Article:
February 15, 2023
Today, many international race regattas focus on leaving no impact behind. But the St. Maarten Heineken Regatta will leave a growing and long-lasting reminder from every team taking part, thanks to a new environmental initiative being launched this year.
“The aim is to plant at least 100 mangrove trees, representing one per boat entered at the event to leave a positive impact on the island,” says Regatta Director Michele Korteweg. Working closely with Nature Foundation St. Maarten and EPIC (Environmental Protection in the Caribbean), the trees have been grown from locally sourced seeds.
Regatta competitors are encouraged to take part in the mangrove planting, which will take place in two sessions: on Tuesday February 28 just days before the Regatta starts, and Saturday March 11. One hundred mangrove saplings will be planted at Little Key in Simpson Bay Lagoon.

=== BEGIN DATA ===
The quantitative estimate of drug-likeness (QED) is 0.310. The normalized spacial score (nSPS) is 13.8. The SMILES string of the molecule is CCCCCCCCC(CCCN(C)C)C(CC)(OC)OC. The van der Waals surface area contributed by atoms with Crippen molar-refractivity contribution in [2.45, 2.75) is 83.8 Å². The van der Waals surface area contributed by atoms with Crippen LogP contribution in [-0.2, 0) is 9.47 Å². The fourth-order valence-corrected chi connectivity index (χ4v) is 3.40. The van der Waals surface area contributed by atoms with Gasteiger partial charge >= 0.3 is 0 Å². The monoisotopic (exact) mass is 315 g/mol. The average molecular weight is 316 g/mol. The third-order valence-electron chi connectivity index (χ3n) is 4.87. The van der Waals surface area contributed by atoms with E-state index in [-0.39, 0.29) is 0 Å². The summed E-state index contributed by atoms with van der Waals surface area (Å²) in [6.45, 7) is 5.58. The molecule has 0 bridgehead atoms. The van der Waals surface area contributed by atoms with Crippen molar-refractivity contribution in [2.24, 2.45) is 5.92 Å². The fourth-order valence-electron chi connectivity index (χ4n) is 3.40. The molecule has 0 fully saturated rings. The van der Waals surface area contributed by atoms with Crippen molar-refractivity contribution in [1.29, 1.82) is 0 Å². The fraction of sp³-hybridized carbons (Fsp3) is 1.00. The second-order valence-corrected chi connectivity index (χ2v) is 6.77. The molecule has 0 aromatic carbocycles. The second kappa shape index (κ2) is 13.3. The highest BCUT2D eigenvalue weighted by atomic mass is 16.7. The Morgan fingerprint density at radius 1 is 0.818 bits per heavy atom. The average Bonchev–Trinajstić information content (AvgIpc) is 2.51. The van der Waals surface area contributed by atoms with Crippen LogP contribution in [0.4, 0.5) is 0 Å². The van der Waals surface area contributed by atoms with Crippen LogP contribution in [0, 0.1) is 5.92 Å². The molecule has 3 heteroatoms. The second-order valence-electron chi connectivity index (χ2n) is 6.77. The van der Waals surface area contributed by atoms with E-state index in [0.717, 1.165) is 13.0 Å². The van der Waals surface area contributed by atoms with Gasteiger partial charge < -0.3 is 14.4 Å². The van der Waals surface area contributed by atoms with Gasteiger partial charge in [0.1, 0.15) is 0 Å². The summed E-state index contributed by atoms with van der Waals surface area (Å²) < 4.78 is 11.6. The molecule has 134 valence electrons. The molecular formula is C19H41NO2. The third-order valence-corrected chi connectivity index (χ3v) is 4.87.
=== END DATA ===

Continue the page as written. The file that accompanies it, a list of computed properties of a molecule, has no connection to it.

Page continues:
Nature Foundation volunteers are arranging for boats to ferry regatta participants to Little Key where the mangrove trees are being planted. Leslie Hickerson, Manager of the Nature Foundation St. Maarten, says planting mangroves are vital to help revitalize the St. Maarten coastal environment, which is still recovering from the effects of Hurricane Irma.
“Mangroves are incredibly beneficial to the environment. They act as fish nursery and breeding grounds, reduce the impact of storm surge on coastlines, help mitigate climate change by acting as carbon sinks, and much more. Unfortunately, because they are mainly found in coastal areas, development on the lagoon and the beaches of St. Maarten has caused many of these incredible species to have been removed. EPIC’s mangrove restoration program at Little Key has been incredibly successful. We are excited to help continue their hard work by adding new plants to the area!” shares Hickerson.